Focus Review

Subject Category: Biopolymers, Bio-related Polymer Materials

Polymer Journal (2014) 46, 524–536; doi:10.1038/pj.2014.20; published online 23 April 2014

Control of extracellular microenvironments using polymer/protein nanofilms for the development of three-dimensional human tissue chips

Michiya Matsusaki1 and Mitsuru Akashi1

1Department of Applied Chemistry, Graduate School of Engineering, Osaka University, Suita, Osaka, Japan

Correspondence: Professor M Akashi, Department of Applied Chemistry, Graduate School of Engineering, Osaka University, 2-1 Yamadaoka, Suita, Osaka 565-0871, Japan. E-mail:

Received 6 January 2014; Revised 6 February 2014; Accepted 17 February 2014
Advance online publication 23 April 2014



Cell functions, such as adhesion, migration, proliferation, differentiation, organization, protein expression and death, are dynamically regulated at the surface of cell membranes by the interaction between a ligand molecule of the cellular microenvironments and the membrane protein receptors. Furthermore, physical signals of cellular microenvironments, stiffness, elasticity and hydration, are also important factors for the modulation of cellular functions. In the body, natural extracellular matrices (ECMs) and ECM-bound growth factors regulate cell functions. The universal control of cell functions at the single-cell level through the artificial modulation of extracellular microenvironments by mimicking the natural ECMs would be a key technique for biomedical fields. In the present review, the fabrication of nanometer-sized artificial ECM films using various polymers and proteins on single-cell surfaces to control cell functions is described. The thickness, charge and component of the ECM films were observed to significantly affect the cell functions. Moreover, the optimized ECM films induced cell–cell organization to construct three-dimensional human tissue chips. Control of extracellular microenvironments using a nanometer-sized polymer/protein film as an artificial ECM would be useful as a novel technique to regulate cell functions as desired.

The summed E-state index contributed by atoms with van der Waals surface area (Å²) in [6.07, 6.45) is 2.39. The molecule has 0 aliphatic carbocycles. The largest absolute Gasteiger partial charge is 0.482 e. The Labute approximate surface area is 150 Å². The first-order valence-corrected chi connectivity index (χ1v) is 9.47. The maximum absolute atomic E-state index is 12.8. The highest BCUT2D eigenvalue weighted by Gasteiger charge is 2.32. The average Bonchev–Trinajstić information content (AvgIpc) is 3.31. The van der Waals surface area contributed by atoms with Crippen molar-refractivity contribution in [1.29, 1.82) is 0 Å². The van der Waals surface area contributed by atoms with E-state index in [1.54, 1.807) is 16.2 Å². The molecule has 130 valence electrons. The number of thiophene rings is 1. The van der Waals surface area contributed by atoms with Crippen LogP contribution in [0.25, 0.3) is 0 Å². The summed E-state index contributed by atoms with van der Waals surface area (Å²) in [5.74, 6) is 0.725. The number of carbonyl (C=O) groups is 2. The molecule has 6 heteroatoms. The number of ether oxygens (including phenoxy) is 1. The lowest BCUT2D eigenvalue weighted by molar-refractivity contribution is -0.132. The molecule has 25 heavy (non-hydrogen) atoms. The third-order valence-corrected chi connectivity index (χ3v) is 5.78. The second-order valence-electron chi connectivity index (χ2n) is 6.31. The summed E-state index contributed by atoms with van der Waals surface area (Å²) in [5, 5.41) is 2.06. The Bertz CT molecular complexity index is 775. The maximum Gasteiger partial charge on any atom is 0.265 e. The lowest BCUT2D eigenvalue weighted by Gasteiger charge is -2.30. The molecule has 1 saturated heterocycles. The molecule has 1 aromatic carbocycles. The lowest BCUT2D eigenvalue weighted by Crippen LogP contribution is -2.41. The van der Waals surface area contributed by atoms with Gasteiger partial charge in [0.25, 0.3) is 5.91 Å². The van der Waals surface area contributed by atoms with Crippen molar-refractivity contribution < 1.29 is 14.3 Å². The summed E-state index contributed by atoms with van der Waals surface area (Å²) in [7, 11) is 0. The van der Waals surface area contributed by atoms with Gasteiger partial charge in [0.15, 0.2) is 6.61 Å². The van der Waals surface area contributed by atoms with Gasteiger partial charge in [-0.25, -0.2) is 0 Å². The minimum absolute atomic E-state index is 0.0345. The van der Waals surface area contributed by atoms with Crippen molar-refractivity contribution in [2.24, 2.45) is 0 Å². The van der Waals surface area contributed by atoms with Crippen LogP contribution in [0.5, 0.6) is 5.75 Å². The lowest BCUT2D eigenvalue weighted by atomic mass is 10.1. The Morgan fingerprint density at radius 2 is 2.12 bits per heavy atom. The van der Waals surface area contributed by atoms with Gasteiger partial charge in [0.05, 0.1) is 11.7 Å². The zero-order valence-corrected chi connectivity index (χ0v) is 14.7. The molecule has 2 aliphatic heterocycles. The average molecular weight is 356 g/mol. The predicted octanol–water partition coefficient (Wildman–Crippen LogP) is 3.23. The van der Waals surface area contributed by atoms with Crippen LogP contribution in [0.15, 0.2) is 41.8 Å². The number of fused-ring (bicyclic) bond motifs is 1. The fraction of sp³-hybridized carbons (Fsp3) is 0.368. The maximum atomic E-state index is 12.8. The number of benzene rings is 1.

cell; layer-by-layer; nanofilms; tissue engineering